2. The selected value on the panel should always be greater than the resistor value that is being measured, so apply a little bit of trial and error in choosing the knob pointer. But either way, the resistance value is obtained much faster with more accuracy when compared to the conventional manual method of ‘BBROY’ (using color coding in resistors to determine their resistance values).
3. The display shows the resistance value measured across the leads.

Figure 5: Measurement of resistance using a multimeter

### Multimeter continuity test

The probes in a multimeter can be used to test whether there is a viable connection between two points in a circuit. This function is especially helpful while debugging a circuit and checking for connection errors. A fuse can be checked by connecting it across the probes in continuity mode, and if it results in a beep sound, the fuse is good to go. For a detailed guide on testing a fuse please read our article on testing a fuse with a multimeter.

1. Twist the knob and select the symbol corresponding to a propagating sound wave on the panel under which the device enters the continuity check mode.
1. In this mode, when both probes touch each other, a beep sound indicates a closed connection.
2. Touch a probe to point A and the second probe to point B and if a beeping sound is made it shows they are connected.
3. The display panel shows the resistance across the points being tested.

### Test transistor with multimeter

A transistor is tested by a multimeter to check for faults or the value of its forward gain (hfe).

1. Twist the knob of the multimeter and set it to ‘hfe’ point.
2. Connect the three terminals of the transistor on the socket provided for transistor on the multimeter’s front panel.
3. Note the value of ‘hfe’ displayed on the multimeter.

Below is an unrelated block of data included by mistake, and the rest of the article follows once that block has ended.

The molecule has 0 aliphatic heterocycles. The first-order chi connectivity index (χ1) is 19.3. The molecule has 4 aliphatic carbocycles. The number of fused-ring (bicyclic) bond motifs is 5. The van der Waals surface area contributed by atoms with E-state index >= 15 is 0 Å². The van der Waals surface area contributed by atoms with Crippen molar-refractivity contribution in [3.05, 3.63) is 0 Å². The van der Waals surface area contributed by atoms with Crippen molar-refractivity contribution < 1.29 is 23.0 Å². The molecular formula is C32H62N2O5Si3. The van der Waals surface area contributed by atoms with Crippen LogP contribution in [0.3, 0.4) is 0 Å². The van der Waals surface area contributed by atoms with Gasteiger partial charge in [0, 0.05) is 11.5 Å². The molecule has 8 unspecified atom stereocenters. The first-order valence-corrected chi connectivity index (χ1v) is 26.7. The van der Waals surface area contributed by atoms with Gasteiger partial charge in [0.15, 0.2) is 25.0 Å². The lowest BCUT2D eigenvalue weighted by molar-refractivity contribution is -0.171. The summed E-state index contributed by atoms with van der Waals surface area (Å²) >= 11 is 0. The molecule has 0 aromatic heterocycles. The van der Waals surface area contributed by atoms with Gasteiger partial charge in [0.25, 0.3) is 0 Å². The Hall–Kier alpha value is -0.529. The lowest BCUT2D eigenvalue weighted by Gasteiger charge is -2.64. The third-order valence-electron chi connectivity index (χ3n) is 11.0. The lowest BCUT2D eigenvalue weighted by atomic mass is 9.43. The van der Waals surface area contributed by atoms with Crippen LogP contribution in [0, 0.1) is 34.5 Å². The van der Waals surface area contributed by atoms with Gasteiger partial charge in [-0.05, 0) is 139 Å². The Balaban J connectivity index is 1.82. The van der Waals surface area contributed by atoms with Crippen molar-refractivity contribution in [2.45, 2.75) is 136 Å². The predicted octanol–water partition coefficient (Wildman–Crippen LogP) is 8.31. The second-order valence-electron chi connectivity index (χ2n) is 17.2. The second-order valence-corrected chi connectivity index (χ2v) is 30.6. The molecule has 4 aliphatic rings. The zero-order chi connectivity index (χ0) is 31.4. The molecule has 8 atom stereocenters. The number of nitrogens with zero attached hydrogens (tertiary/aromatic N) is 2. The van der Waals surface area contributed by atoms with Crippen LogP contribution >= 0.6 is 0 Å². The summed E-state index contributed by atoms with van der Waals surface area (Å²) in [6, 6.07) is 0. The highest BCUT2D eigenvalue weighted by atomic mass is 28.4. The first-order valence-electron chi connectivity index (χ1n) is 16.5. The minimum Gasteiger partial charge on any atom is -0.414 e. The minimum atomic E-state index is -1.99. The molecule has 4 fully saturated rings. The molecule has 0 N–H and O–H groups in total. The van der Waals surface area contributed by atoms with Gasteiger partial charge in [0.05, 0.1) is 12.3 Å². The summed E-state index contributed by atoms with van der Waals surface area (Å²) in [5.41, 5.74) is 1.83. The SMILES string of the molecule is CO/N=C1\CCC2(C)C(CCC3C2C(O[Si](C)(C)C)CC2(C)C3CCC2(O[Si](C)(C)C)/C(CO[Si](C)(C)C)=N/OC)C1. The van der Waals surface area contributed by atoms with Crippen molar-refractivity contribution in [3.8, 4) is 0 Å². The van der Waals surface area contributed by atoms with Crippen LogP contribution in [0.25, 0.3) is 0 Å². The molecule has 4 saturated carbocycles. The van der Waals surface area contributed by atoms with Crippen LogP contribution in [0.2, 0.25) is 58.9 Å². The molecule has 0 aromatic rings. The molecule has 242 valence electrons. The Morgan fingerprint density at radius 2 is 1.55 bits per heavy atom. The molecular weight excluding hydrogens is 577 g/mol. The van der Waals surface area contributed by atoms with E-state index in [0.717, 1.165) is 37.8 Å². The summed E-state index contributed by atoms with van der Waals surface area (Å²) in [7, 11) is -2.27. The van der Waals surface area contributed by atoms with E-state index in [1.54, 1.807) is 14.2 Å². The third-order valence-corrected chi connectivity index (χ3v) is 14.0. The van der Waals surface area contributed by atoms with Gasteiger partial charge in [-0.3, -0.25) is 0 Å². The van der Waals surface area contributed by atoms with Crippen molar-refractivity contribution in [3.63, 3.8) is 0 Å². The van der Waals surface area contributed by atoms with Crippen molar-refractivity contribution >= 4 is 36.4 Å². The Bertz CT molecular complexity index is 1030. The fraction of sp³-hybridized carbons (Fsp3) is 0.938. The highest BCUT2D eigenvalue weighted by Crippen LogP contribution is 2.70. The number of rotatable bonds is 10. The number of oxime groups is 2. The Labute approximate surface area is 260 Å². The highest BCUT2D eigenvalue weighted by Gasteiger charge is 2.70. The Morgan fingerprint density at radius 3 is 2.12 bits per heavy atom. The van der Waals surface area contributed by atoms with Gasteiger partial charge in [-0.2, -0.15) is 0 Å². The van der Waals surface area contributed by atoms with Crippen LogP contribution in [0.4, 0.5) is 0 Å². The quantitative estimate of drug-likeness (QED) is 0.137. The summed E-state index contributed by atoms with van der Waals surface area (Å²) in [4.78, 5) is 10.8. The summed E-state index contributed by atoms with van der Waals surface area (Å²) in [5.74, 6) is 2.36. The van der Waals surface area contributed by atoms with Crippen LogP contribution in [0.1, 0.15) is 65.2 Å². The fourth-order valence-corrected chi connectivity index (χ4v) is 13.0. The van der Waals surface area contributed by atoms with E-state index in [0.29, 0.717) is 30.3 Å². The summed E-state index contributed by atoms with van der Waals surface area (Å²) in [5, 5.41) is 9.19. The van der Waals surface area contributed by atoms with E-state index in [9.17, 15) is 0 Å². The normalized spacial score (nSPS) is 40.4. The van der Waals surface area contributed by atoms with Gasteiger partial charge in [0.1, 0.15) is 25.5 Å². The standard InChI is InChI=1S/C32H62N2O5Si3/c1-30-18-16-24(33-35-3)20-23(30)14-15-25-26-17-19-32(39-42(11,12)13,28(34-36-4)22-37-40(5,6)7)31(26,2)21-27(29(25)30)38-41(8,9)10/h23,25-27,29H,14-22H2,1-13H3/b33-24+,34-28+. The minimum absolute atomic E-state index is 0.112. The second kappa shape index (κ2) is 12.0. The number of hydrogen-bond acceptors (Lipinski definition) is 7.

4. Compare the experimental value with the value provided in the transistor’s datasheet to check if it is a match.
5. Alternatively, check the individual junctions of the transistor for continuity as discussed in the previous section.

## Precautions while using a multimeter

• It is advisable to anticipate the signal to be measured, and set the range on the device accordingly to avoid overpowering and damaging the multimeter.
• To extend the battery life of an electrical multimeter, turn off the multimeter when not in use.
• While using the red and black probes of the multimeter, always make sure to hold the gripped portion and not beyond this area to prevent getting electric shocks while measuring large voltages.
• After use, try to encapsulate the multimeter and probes in their respective cases to avoid mechanical or electrical damage.
• If the multimeter is kept for longer periods without any operation, make sure to remove their batteries to prevent corrosion.

## FAQs

### Is an ammeter a type of multimeter?

An ammeter measures the electric current flowing through a circuit, whereas a multimeter can do more, like the voltage, current, & resistance measurements.

### What type of multimeter do I need?

The choice of multimeters depends solely on the application. A few pointers are the parameters to be measured, ease of usage, cost, and the manufacturer.

### What is the difference between a voltmeter and a multimeter?

A voltmeter can only measure voltage, while a multimeter can measure voltage, resistance and current.